Are you starting to wonder if you struggle with executive dysfunction? Here’s a bit more detail: most folks with ADHD struggle with some or all of these functions. Dr. Russel Barkley explains that EF is “judged by the strength” of these seven skills:
- Self-Awareness: This is self-directed attention.
- Inhibition: Also known as self-restraint.
- Non-Verbal Working Memory: This is the ability to hold things in your mind—essentially, visual imagery (how well you can picture things mentally).
- Verbal Working Memory: Self-speech, or internal speech. Most people think of this as their inner monologue.
- Emotional Self-Regulation: This is the ability to take the previous four EFs and to use them to manipulate your own emotional state. This means learning to use words, images and your own self-awareness, to process and alter how you feel about things.
- Self-motivation: This is how well you can motivate yourself to complete a task when there is no immediate external consequence.
- Planning and Problem Solving: Experts sometimes like to think of this as self-play—how we “play” with information in our minds to come up with new ways of doing something. By taking things apart and recombining them in different ways, we’re planning solutions to our problems.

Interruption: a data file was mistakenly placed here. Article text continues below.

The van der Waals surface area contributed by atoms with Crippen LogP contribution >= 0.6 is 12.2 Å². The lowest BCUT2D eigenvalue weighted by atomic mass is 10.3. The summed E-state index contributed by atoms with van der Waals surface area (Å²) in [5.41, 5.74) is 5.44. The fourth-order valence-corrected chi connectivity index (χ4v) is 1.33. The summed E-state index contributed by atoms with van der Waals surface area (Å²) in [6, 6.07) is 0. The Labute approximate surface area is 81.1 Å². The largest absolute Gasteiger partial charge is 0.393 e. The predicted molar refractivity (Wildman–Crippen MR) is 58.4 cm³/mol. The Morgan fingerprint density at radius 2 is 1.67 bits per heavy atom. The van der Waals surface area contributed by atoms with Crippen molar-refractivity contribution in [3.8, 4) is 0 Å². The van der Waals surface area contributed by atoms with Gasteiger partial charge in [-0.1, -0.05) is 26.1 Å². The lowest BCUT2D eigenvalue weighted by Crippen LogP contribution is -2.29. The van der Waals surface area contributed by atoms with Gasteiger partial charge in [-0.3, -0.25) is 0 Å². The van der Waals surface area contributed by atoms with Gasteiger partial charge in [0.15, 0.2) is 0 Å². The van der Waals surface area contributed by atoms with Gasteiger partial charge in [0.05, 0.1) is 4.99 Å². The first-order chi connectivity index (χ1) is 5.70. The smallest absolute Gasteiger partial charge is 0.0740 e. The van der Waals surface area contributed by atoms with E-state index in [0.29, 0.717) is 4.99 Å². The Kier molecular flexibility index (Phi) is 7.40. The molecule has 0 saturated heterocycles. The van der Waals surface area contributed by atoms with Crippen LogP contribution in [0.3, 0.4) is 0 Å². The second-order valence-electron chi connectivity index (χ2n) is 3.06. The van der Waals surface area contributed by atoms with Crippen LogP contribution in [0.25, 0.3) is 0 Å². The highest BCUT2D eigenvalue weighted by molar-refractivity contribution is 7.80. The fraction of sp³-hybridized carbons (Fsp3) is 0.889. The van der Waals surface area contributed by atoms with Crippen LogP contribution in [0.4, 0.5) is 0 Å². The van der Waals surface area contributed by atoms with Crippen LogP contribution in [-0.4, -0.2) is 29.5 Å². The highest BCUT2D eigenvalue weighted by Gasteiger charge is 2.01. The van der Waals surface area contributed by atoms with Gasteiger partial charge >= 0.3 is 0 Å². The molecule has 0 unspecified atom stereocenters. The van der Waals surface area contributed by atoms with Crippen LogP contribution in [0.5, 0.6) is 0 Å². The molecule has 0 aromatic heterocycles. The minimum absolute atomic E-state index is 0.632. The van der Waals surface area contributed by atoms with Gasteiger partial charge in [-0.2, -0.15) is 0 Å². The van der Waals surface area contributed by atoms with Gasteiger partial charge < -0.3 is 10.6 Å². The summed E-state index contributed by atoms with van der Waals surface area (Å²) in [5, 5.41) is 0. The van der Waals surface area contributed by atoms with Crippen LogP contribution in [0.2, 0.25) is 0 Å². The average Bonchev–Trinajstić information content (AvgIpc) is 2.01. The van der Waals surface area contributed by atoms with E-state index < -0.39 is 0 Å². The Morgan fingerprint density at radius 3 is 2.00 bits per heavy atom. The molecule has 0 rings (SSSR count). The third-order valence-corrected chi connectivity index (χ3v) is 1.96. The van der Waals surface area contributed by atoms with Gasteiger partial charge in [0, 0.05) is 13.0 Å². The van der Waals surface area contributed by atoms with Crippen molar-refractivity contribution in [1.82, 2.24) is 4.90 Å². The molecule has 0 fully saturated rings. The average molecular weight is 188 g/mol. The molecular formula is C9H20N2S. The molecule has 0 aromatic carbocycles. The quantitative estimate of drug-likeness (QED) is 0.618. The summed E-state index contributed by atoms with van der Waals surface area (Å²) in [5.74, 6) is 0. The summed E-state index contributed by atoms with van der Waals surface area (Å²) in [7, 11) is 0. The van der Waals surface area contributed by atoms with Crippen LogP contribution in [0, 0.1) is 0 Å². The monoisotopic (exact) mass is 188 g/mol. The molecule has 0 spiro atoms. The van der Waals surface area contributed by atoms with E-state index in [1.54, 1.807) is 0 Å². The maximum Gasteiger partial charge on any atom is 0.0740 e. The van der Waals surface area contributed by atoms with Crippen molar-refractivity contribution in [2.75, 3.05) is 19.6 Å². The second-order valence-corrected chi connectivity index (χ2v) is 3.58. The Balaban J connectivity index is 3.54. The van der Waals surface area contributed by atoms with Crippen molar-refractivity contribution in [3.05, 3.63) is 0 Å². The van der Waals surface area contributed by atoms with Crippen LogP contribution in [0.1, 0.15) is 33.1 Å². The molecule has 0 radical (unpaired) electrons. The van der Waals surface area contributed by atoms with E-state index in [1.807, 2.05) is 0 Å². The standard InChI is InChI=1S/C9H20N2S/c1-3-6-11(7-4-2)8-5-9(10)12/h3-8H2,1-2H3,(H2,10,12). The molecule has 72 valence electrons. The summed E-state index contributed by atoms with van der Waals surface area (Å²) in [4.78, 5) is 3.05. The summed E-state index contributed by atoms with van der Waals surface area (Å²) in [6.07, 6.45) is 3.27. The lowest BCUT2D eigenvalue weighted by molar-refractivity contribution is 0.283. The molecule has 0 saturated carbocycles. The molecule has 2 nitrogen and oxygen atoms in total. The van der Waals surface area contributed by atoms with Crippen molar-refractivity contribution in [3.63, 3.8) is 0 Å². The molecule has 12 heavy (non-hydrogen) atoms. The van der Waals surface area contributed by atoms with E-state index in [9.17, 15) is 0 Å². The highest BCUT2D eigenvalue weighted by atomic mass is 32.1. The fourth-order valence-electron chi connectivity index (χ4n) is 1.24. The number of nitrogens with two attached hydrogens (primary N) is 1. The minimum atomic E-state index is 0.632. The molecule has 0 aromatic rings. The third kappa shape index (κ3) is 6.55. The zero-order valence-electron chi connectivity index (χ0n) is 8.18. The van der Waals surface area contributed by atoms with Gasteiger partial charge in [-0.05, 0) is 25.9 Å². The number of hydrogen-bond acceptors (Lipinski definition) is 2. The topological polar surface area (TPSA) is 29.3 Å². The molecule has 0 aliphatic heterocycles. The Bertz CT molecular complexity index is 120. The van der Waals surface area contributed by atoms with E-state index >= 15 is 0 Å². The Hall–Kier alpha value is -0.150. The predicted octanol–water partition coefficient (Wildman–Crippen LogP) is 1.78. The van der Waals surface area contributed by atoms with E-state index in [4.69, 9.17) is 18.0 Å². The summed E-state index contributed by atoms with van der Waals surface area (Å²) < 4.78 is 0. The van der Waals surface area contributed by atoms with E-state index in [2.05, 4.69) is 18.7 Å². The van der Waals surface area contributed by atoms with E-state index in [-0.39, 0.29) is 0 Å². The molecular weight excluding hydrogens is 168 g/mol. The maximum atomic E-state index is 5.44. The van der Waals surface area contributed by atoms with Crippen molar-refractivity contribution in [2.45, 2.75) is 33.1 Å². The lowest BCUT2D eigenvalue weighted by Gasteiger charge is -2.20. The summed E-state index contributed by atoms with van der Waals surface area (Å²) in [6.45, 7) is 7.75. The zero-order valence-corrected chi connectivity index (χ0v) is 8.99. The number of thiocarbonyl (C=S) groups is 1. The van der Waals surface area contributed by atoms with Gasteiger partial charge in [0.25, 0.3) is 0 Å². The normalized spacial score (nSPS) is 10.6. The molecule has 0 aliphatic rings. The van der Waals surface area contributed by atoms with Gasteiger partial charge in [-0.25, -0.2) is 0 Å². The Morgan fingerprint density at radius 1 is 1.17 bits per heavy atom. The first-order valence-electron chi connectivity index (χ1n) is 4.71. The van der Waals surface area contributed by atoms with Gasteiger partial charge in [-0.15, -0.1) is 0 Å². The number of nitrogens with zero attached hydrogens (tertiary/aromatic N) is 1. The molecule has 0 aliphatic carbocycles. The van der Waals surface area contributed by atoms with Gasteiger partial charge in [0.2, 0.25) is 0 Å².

ADHD is a complex and highly misunderstood disorder. However, when we are able to better understand how it affects us individually and to be aware of not only the hyperactivity, impulsivity and inattention, but also of the many EF struggles we deal with, we are then able to “check in” with ourselves and target the barriers that are stopping us from accomplishing our goals.Guess what! In the process of writing this article and externalizing the steps that I needed to do, I finally called the bank to set up an appointment to deposit my cheque. So, thank you for reading, but also thank you for helping me with my EF troubles!